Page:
“Government fraud has been in the news lately because analysts are expecting major abuses of the Obama administration’s $787 billion stimulus plan. One Deloitte expert argued that “swindlers, con men, and thieves could siphon off as much as $50 billion” of stimulus funds, which are vulnerable because policymakers are under pressure to shovel it out the door quickly.
Even more troubling is the potential for fraud and abuse created by President Obama’s other big spending proposals — particularly his giant health-care plan. Obama wants to inject hundreds of billions more tax dollars into federal health care instead of fundamentally reforming Medicare and Medicaid — broken programs that are already subject to Madoff-sized larceny. That is incredibly unfair to those of us paying the bills. . . .
Take Medicare. The Government Accountability Office reports that the program makes about $17 billion in improper payments each year. And that doesn’t include problems in the new $60-billion-per-year prescription-drug plan, which is a juicy target for criminals. Harvard University’s Malcolm Sparrow, a specialist in health-care fraud, recently testified to Congress that official estimates are “lacking in rigor,” are “comfortingly low and quite misleading,” and exclude many kinds of fraud and abuse. He thinks that as much as 20 percent of the federal health-care budget is consumed by fraud, which would be $85 billion a year for Medicare.
Medicare makes a staggering 1.2 billion electronic payments each year, making it highly vulnerable to cheating by health-care providers and organized-crime rings. Criminals need only fill out the government forms carefully and the “claims will be paid in full and on time, without a hiccup, by a computer, and with no human involvement at all,” according to Sparrow. A perfect example is the recent case of a high-school dropout in Miami who was able to single-handedly bilk Medicare out of $105 million from her laptop by submitting 140,000 separate claims for equipment and services.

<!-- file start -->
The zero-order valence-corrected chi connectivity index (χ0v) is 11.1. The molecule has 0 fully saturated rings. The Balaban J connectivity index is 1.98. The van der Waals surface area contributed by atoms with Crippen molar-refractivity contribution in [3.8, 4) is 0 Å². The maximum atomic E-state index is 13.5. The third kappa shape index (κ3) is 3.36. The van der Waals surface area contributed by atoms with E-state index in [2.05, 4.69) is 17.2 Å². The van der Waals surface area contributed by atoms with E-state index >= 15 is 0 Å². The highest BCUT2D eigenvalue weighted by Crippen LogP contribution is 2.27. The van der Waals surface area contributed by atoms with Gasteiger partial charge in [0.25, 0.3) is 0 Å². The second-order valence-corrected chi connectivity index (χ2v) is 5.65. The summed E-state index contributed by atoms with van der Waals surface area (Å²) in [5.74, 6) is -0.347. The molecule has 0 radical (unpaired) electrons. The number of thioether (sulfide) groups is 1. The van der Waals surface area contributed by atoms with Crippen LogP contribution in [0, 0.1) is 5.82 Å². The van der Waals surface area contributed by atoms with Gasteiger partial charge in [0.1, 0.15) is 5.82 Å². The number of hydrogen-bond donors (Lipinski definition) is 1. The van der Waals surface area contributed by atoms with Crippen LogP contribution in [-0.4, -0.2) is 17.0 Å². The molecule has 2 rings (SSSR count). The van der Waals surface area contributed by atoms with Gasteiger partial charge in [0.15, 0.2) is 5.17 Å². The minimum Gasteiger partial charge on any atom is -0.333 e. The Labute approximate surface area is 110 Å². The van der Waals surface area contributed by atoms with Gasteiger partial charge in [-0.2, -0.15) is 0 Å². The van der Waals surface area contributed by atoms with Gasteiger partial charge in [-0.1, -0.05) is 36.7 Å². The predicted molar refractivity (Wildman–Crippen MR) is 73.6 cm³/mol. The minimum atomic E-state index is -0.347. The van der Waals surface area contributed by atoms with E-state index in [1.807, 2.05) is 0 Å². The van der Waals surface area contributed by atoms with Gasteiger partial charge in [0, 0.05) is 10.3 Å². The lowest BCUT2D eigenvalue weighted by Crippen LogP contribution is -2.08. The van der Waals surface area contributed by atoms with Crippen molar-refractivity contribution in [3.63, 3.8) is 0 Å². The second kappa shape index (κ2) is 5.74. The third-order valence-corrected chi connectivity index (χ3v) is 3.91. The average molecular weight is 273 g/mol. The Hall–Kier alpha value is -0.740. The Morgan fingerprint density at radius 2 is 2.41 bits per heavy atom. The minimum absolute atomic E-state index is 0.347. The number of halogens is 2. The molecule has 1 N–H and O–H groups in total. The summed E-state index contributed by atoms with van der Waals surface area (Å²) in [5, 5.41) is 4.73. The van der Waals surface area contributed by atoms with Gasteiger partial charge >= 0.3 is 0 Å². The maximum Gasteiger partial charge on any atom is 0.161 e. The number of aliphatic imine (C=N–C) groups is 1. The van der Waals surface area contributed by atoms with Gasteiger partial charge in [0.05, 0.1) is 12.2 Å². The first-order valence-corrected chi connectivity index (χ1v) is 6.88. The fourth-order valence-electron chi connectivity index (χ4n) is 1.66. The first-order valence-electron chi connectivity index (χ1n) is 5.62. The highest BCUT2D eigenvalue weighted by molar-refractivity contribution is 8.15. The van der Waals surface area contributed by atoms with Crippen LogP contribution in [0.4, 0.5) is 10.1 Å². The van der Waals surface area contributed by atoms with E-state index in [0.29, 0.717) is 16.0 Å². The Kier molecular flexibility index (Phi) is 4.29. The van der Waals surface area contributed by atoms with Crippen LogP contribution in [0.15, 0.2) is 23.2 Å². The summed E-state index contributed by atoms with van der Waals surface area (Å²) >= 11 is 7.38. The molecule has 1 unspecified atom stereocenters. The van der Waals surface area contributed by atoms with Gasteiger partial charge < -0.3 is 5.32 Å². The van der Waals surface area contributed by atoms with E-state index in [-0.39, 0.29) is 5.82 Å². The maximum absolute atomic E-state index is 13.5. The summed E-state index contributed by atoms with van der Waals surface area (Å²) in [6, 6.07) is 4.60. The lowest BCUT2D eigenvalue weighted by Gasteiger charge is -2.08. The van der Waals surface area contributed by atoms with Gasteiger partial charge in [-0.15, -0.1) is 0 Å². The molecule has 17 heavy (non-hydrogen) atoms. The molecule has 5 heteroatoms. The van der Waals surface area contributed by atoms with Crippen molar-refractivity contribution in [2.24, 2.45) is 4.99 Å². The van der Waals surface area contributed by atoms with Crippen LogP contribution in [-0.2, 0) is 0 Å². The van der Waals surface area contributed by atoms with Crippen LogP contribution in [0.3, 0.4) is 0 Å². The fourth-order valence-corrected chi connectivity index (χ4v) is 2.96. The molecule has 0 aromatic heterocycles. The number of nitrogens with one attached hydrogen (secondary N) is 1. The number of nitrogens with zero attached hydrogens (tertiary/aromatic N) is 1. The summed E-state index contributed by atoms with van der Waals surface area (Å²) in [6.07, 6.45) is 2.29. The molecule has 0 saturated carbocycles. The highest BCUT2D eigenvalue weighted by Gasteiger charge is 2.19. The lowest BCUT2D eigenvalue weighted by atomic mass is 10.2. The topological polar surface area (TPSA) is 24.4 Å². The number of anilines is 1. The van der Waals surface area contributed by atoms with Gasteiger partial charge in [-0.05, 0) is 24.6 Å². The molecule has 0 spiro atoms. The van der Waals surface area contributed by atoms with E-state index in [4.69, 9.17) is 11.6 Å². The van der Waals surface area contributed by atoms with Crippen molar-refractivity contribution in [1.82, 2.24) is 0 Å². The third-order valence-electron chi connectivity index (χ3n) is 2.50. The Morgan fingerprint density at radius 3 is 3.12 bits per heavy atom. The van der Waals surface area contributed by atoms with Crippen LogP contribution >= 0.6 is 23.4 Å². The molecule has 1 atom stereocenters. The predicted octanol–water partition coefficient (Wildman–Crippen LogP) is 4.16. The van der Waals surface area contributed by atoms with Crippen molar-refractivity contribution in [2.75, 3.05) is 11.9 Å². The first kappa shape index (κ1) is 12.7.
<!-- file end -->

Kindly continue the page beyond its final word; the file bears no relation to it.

Medicaid is also a huge abuse target. The GAO puts Medicaid fraud at $33 billion — 11 percent of state and federal spending on the program. . .”
“Here's a blow to President Obama and Democrats pressing health care reform.
One of the main arguments made by the President and others for investing in health reform now is that it will save the federal government money in the long run by containing costs.
Turns out that may not be the case, according to Doug Elmendorf, director of the nonpartisan Congressional Budget Office.
Answering questions from Democrat Kent Conrad of North Dakota at a hearing of the Senate Budget Committee today, Elmendorf said CBO does not see health care cost savings in either of the partisan Democratic bills currently in Congress.
Conrad: Dr. Elmendorf, I am going to really put you on the spot because we are in the middle of this health care debate, but it is critically important that we get this right. Everyone has said, virtually everyone, that bending the cost curve over time is critically important and one of the key goals of this entire effort. From what you have seen from the products of the committees that have reported, do you see a successful effort being mounted to bend the long-term cost curve?
Elmendorf: No, Mr. Chairman. In the legislation that has been reported we do not see the sort of fundamental changes that would be necessary to reduce the trajectory of federal health spending by a significant amount. And on the contrary, the legislation significantly expands the federal responsibility for health care costs. “